A quiet year for Cardi B is crafting the No. 1 song in the world and turning it right on its head.
Bardi was named Billboard's woman of the year on Thursday. Not only did she accept the award from Breonna Taylor's mother, Tamika Palmer, but she also spoke on the revolutionary movement that became her song, "WAP."
"This year, when it came to music, I had so many things planned. I had so many projects that I wanted to come out. Unfortunately, due to COVID, I couldn't put out the visuals the way that I wanted, it messed up my creative space. I think everyone this year was just messed up," Cardi began. "So I'm just grateful and thankful that the song that I actually did put out this year, which was 'WAP,' featuring Megan Thee Stallion, not only was it an amazing song that broke so many records, but it was a conversation that I never thought was going to be so big. It pissed off a whole bunch of Republicans for no reason. It was just weird."
As previously pointed out by supporters, male rappers have been talking about sex and women's genitalia since the genre's inception. However, the women owning the conversation on freedom of sexuality ruffled the feathers of many—specifically conservatives. Right-wing pundit, Ben Shapiro, even decided to do a lyrical breakdown of the song to debase it to his listeners.
Despite the backlash, "WAP" went on to become a global hit and recognized as an anthem made by women for women, despite judgement through the male gaze. As a result, Cardi decided to keep the focus on her creative process and goal to inspire more girls to make their dreams come true.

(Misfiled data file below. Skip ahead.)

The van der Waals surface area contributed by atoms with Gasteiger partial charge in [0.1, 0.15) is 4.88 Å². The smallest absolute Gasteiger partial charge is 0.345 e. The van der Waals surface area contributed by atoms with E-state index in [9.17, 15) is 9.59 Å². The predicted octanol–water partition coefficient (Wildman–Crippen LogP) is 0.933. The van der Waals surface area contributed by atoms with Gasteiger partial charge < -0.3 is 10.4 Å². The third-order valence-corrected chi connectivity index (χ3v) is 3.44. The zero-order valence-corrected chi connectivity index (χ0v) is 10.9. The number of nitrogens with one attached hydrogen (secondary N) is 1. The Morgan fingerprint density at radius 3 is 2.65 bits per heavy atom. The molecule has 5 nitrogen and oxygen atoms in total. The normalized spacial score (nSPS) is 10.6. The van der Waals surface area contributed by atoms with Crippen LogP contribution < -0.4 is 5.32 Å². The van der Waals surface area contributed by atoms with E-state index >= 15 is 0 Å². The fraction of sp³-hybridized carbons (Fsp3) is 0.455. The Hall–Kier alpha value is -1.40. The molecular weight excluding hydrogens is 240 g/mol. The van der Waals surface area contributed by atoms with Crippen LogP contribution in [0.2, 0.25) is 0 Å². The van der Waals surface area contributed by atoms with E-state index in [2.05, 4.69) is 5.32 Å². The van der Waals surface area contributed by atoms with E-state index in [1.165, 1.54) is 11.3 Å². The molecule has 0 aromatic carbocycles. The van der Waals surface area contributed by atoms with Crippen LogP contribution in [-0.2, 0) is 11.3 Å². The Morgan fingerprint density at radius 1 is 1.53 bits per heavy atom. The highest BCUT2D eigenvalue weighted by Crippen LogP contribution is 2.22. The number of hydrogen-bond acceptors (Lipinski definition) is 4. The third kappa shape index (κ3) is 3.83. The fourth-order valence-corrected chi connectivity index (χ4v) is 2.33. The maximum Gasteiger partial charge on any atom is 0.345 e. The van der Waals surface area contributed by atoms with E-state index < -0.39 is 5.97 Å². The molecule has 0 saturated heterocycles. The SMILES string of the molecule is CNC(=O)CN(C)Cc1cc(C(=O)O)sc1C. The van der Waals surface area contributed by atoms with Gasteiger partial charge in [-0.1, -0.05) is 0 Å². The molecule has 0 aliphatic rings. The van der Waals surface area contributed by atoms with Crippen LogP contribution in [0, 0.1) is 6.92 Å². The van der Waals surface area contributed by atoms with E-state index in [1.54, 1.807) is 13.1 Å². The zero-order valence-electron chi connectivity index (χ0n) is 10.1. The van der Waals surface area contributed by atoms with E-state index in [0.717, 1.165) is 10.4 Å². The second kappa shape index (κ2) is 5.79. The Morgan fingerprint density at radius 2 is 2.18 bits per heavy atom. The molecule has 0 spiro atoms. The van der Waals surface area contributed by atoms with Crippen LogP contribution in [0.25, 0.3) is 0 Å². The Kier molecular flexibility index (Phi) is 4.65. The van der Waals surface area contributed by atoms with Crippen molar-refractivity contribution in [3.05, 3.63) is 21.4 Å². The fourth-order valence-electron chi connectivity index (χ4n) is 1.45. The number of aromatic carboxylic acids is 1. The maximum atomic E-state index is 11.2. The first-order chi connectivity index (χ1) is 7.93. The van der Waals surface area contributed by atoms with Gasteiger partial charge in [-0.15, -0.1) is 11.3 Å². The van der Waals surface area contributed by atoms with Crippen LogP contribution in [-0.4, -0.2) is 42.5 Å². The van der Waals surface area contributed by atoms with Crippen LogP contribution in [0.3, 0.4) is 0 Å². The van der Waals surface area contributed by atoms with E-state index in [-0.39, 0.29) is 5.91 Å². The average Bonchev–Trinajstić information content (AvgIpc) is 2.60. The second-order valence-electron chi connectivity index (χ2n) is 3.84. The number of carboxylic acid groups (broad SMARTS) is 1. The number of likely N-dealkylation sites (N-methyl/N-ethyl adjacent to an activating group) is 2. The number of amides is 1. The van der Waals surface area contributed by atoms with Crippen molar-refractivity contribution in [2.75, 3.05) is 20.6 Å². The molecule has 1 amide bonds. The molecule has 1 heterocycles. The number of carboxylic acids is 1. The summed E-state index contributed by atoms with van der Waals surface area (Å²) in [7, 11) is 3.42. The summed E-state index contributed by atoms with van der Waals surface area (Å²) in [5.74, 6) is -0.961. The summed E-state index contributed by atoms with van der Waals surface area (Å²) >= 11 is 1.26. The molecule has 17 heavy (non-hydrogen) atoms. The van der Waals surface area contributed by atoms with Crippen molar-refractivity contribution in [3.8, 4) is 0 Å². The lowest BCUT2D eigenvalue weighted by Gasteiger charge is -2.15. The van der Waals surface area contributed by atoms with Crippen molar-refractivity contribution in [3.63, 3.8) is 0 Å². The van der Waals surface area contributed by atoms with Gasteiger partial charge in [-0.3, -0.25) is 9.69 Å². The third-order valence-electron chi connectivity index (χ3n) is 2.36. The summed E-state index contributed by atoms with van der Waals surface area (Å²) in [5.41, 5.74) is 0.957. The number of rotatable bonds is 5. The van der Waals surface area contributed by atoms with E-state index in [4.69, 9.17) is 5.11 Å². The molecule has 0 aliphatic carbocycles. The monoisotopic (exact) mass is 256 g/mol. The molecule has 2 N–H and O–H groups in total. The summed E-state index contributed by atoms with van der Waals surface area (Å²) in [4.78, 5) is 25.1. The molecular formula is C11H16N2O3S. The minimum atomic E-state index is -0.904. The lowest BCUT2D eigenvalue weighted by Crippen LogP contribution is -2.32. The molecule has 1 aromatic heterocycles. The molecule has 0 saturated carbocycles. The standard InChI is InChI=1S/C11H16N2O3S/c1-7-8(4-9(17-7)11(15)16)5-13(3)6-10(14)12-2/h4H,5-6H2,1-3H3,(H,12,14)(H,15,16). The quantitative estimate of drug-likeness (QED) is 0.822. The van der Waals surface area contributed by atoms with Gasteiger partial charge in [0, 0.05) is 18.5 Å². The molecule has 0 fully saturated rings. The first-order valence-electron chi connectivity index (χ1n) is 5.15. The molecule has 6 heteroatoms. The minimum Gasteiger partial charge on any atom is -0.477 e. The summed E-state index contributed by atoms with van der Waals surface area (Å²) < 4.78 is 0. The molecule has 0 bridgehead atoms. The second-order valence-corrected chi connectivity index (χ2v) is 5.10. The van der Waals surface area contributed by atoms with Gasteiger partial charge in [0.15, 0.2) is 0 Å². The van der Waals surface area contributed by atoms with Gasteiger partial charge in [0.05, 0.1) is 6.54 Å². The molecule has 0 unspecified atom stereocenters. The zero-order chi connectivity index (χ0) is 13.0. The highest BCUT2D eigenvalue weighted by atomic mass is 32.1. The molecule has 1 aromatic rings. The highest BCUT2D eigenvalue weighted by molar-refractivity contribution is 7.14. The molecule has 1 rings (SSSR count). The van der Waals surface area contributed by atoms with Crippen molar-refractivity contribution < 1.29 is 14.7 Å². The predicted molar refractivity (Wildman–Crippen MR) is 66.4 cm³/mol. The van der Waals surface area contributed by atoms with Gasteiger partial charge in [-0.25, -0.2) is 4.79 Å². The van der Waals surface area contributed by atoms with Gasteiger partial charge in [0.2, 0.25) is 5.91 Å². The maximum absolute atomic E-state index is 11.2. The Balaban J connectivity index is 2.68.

"When I came into the music industry, I didn't know if these people were going to accept me," she continued. "Throughout the years, if you listen to my mixtapes and you listen to my music now, I have progressed because I wanted to progress. I want to be the best I can at anything I do and, you know, you got to put your mind to it."
Cardi stated that "life is about making your dreams come true, but in order to make your dreams come true, don't think that it's gonna come and fall from the sky to your lap."
"You actually gotta put in the work. You gotta be ambitious. You gotta network. You gotta become great at what you do. You gotta be able to take criticism — believe it or not, y'all be saying I don't take criticism, but yes I do."